A Vexing Question

Any theist believes God exists, just as any atheist believes God does not exist.  Both individuals share a concept; otherwise they are talking past one another.  Every human concept is a human creation, and since words are used to express concepts, every word in any human language is a human creation.  What follows from all this is a resounding affirmation that “Yes, human beings invented the concept of God.”  Human beings also invented the concept of a tree, but of course they did not invent trees.  So, human beings invented the concept of God, but they did not invent God any more than they invented trees.  Some concepts lack a reference in reality, and this is established by considering the evidence.  Whether the concept of God lacks such a reference is controversial.  Even some serious theologians believe the human concept of God is inadequate to the reality they believe in.

2 Responses to A Vexing Question

  1. Dustin Avera says:

    While we may have empty concepts, the ones which have a reference in reality cannot be called so, but can be called fulfilled concepts. Either a concept is empty or else it is fulfilled. Since it is the case that only those concepts with a reference in reality can be called fulfilled, then mustn’t it be that a concept of God is empty in the same way that a concept of Pegasus is empty since no fulfilling reference in reality exists? Furthermore, should literature which attests to the existence of God not be accepted as a sufficient condition of a reference in reality because literature attesting to the existence of Pegasus also exists?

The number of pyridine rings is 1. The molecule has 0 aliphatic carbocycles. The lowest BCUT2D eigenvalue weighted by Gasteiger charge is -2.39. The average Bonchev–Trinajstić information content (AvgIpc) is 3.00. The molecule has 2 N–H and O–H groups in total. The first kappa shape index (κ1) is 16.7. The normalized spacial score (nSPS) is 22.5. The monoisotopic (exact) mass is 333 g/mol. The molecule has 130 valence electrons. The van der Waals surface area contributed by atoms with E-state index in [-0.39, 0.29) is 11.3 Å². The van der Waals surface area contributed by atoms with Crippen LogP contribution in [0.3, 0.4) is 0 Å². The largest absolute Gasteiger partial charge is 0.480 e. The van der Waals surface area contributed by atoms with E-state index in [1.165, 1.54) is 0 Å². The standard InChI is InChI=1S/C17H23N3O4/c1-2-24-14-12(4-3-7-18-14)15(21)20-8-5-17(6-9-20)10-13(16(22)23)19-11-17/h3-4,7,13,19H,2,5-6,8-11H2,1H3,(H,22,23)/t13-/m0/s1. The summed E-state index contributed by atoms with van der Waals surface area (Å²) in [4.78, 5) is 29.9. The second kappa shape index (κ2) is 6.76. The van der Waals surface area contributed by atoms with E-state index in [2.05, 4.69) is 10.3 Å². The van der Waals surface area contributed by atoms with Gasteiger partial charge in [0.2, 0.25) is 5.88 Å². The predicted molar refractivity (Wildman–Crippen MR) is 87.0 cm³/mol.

2. Storm Kelly says:

    Hello Dr. Lucey I’m in your Philosophy 323 class and I’m a theist. Reading this prompt I found it interesting that you made the comparison of the concept of God to the concept of a tree. This comparison makes it easy to understand and grasp the idea of God, because the concept of God can be overwhelming and vague, by essentially “dumbing it down” leaves room for non-philosphers like me, to debate and argue about the concept of God. When I’m amongst Atheist individuals it’s hard to explain why I’m a theist and by using this comprising I believe it’ll make for a stronger argument. I’ve felt the presence if God before, and I remember the first time I experienced His presence when I was at church camp when I was around the age of 10. I was in a prayer group and started speaking in tongs. At that point my reality was shattered by the overwhelming and powerful presence of Him. I don’t really think too deeply about the concept of God, rather I just believe that He is there and He is a concept of my reality.

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